International Acts

The remix of “For You” is a welcome addition on this EP and gets a lot of things right. While the withdrawn feel of the song is locked in with the right degree of precision, the starker moments are allowed to finely draw across in the running. The eponymous “Egoland” then follows suit. Stationary aspects in the sound are suited to the patient side of the running here. Yet there is a deeper feel along with the more lavish feel to it all. There is also a sterile feel about this that works impressively. The last track is “Not Back” and in the way it picks up on the intro you fall for it. It is unabridged somewhat and that adds to the abundant skip that it retains. The ease at which the stature grows here accommodates the electronic beats. As things collect the showy presence it has builds and that sees it right with aplomb. It is that sense of identity that works its way through with brash appraisal.


.......................................................................................................................... August Riots The Class We’re Born In Review by Jamie Kelly The debut EP from this Southampton band opens with “Black And White”; and what a great opener. A great energy is given off by this. It is very catchy throughout, and the vocal melody gives it this hook. It is finished off nicely with some intense drumming. The next track is called “All The Animals Come Out At Night”. There are bucket loads of energy radiating from this. The words “all the animals come out at night” are repeated throughout and it really sticks in your head. You will find yourself humming this for hours after listening to it. Third track on the E.P is called “Hearts And Minds”. This song has a great flow to it. The simple guitar melody gives it a very distinctive sound and a lot of character. The strong radio potential is there to be found in how catchy it is.


“141 St.Mary Street is a little more chilled out than. It creates a good atmosphere which has a real ear pleasing quality to it. The words ‘beep, beep, beep’ in the chorus create a real hook for the listener. It is again a song that you will find playing over and over in your head throughout the day. With ‘No idols’ it all starts off with a groovy little bass line that sets the tone for the track to build on. This song again has a great flow to it throughout. It seems that extreme catchiness is a trait that runs throughout this E.P. Which brings us to the final track entitled “Boredom Killed The Revolution”. This song is a bit of an anthem. It’s a very powerful track that I can imagine would sound immense live. It brings proceedings to a good close, leaving a good sense of completion with the listener. Overall it is a great listen which I very much enjoyed. I would recommend checking them out.

OUR DEAD FRIENDS Dig Your Own Grave Review by Jamie Kelly

International Acts

The first track of this E.P is entitled “Run For The Hills”. From the first second of this song breaking in, this band instantly make an impact on the listener. The guitar is complemented by some great drumming and it is a really hard hitting song. I particularly liked the way in which the title is incorporated into the running itself as it creates a real catch to this first track. A very high level of musicianship is evident throughout this and sets a high standard that leaves the listener eager for what is to come. Second track “Fearing The Worst” kicks off with a nice drum fill that sets high energy levels for the rest to follow. Slightly less intense than the first track but it follows up really well. I found the vocal work on this track really stood out to me.They create a really good atmosphere throughout the song, especially near the end. This song has a strong flow throughout. “Anything” is the third track. It starts off with a real whip in the guitar accompanied by some impressive drumming. The melody of the vocals give it a strong sense of completion that really shines through in the music. The atmosphere is really deep and it gives off the sense that there is a lot of underlying meaning in the song, something that is reinforced by the lyrics. It is a very strong track overall. The final track on this fantastic E.P is called “My Saving Grace”. This song starts again withs some really impressive drumming throughout. The vocals are very powerful both lyrically and melodically. It is a long track that sustains its intensity throughout, I found this song to my favourite of the four. Overall I thought this was a great E.P and one I would recommend to everyone.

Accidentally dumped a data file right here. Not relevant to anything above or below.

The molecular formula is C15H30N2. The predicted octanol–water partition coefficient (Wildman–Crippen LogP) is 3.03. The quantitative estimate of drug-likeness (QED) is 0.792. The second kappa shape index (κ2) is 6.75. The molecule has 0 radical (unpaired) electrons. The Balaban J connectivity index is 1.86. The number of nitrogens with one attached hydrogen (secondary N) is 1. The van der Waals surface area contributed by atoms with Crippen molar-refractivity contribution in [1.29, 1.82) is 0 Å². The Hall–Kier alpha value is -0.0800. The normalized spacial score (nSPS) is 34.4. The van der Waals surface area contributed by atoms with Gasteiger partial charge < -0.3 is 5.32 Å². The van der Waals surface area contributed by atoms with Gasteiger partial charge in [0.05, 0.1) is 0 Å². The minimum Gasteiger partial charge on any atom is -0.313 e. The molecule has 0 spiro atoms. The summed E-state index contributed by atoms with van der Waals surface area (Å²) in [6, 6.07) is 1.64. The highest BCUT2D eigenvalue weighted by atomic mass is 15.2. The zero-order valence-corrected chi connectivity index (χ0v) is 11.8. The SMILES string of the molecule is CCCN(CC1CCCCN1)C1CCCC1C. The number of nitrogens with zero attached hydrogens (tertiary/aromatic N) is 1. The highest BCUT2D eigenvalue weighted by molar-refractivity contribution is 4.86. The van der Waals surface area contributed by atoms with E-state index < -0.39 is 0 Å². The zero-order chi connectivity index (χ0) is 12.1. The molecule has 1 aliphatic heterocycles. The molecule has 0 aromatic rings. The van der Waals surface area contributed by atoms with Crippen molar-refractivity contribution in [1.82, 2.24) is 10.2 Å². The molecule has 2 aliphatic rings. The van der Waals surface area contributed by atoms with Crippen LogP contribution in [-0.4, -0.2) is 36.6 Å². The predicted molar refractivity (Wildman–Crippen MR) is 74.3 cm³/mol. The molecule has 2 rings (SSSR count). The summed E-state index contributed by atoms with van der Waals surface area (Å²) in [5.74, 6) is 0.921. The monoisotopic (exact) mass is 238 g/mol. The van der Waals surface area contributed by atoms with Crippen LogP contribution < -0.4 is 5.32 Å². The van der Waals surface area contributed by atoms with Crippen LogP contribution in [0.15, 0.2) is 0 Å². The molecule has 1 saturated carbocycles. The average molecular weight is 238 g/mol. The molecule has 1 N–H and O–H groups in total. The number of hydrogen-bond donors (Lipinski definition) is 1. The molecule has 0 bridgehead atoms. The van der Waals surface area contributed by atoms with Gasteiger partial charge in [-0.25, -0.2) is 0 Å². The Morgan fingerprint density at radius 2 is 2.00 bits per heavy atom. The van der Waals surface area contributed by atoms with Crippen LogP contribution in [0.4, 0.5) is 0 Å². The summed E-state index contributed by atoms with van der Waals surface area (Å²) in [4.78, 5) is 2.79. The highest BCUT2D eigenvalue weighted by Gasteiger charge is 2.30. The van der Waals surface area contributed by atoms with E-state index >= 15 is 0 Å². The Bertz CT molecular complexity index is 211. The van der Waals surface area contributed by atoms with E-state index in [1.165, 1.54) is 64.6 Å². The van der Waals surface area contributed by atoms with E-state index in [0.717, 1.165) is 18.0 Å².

.......................................................................................................................... STARS IN COMA By The Memirialurn

Review by Wynona Grant They may hold a Pop sound and nature, but it has more depth. A real tasteful synth-induced creation of three tracks. It’s the sort of EP that leaves you wishing for another seven tracks. I’d definitely buy a full length album from these guys. Opening track ‘By The Memorial Urn’ screams a 90’s influence. That idea of far too happy vocals and an upbeat melody, essentially screaming all is well in the world. We shouldn’t love it, but we do. It’s bloody good. ‘Brother Thrush’ - a Barclay James Harvest cover is next on the scene. Admittedly, I’d never heard the original until this. But equally as honestly, this outdoes it by miles. So many miles. Closing number ‘Unresolved Scenarios’ is a perfect conclusion to this short yet sweet EP. Possibly the most “classy” on the EP, if that’s the right word. Lyrical quality comes into the equation, sharing the spotlight with the upbeat melody.


Delighted to have stumbled across this EP and this band in general. I look forward to more creations.